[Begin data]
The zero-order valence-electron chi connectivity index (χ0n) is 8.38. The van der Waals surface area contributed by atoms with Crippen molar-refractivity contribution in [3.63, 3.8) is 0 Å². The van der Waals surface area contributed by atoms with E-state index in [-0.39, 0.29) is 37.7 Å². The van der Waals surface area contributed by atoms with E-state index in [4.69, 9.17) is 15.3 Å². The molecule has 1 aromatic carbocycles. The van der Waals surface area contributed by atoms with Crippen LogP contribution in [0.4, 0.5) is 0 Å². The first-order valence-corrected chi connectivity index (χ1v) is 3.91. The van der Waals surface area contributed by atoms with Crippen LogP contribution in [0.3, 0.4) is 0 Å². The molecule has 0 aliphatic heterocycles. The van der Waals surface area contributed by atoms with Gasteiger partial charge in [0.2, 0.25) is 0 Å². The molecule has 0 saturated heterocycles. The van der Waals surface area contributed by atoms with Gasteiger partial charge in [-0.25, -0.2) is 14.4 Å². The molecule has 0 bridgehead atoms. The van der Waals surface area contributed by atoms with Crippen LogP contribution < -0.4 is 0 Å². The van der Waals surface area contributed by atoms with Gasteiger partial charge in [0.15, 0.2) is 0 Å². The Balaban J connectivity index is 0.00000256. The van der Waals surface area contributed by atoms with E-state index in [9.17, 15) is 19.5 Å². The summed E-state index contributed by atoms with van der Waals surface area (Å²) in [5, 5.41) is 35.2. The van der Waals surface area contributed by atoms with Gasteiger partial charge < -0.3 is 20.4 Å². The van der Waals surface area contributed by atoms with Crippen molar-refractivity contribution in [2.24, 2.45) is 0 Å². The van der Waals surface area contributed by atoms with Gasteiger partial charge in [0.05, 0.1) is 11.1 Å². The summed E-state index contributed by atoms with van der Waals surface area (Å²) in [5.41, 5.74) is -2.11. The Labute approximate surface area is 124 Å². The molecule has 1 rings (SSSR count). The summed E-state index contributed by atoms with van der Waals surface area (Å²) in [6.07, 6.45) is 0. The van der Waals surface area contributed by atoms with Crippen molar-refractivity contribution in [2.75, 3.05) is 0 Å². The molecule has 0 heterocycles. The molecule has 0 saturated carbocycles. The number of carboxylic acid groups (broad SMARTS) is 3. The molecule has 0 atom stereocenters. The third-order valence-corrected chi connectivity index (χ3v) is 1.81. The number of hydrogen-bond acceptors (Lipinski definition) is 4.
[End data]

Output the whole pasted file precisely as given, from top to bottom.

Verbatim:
The zero-order valence-electron chi connectivity index (χ0n) is 8.38. The van der Waals surface area contributed by atoms with Crippen molar-refractivity contribution in [3.63, 3.8) is 0 Å². The van der Waals surface area contributed by atoms with E-state index in [-0.39, 0.29) is 37.7 Å². The van der Waals surface area contributed by atoms with E-state index in [4.69, 9.17) is 15.3 Å². The molecule has 1 aromatic carbocycles. The van der Waals surface area contributed by atoms with Crippen LogP contribution in [0.4, 0.5) is 0 Å². The first-order valence-corrected chi connectivity index (χ1v) is 3.91. The van der Waals surface area contributed by atoms with Crippen LogP contribution in [0.3, 0.4) is 0 Å². The molecule has 0 aliphatic heterocycles. The van der Waals surface area contributed by atoms with Gasteiger partial charge in [0.2, 0.25) is 0 Å². The molecule has 0 saturated heterocycles. The van der Waals surface area contributed by atoms with Gasteiger partial charge in [-0.25, -0.2) is 14.4 Å². The molecule has 0 bridgehead atoms. The van der Waals surface area contributed by atoms with Crippen LogP contribution < -0.4 is 0 Å². The van der Waals surface area contributed by atoms with Gasteiger partial charge in [0.15, 0.2) is 0 Å². The Balaban J connectivity index is 0.00000256. The van der Waals surface area contributed by atoms with E-state index in [9.17, 15) is 19.5 Å². The summed E-state index contributed by atoms with van der Waals surface area (Å²) in [5, 5.41) is 35.2. The van der Waals surface area contributed by atoms with Gasteiger partial charge < -0.3 is 20.4 Å². The van der Waals surface area contributed by atoms with Crippen molar-refractivity contribution in [2.24, 2.45) is 0 Å². The van der Waals surface area contributed by atoms with Gasteiger partial charge in [0.05, 0.1) is 11.1 Å². The summed E-state index contributed by atoms with van der Waals surface area (Å²) in [5.41, 5.74) is -2.11. The Labute approximate surface area is 124 Å². The molecule has 1 rings (SSSR count). The summed E-state index contributed by atoms with van der Waals surface area (Å²) in [6.07, 6.45) is 0. The van der Waals surface area contributed by atoms with Crippen molar-refractivity contribution in [2.75, 3.05) is 0 Å². The molecule has 0 heterocycles. The molecule has 0 saturated carbocycles. The number of carboxylic acid groups (broad SMARTS) is 3. The molecule has 0 atom stereocenters. The third-order valence-corrected chi connectivity index (χ3v) is 1.81. The number of hydrogen-bond acceptors (Lipinski definition) is 4.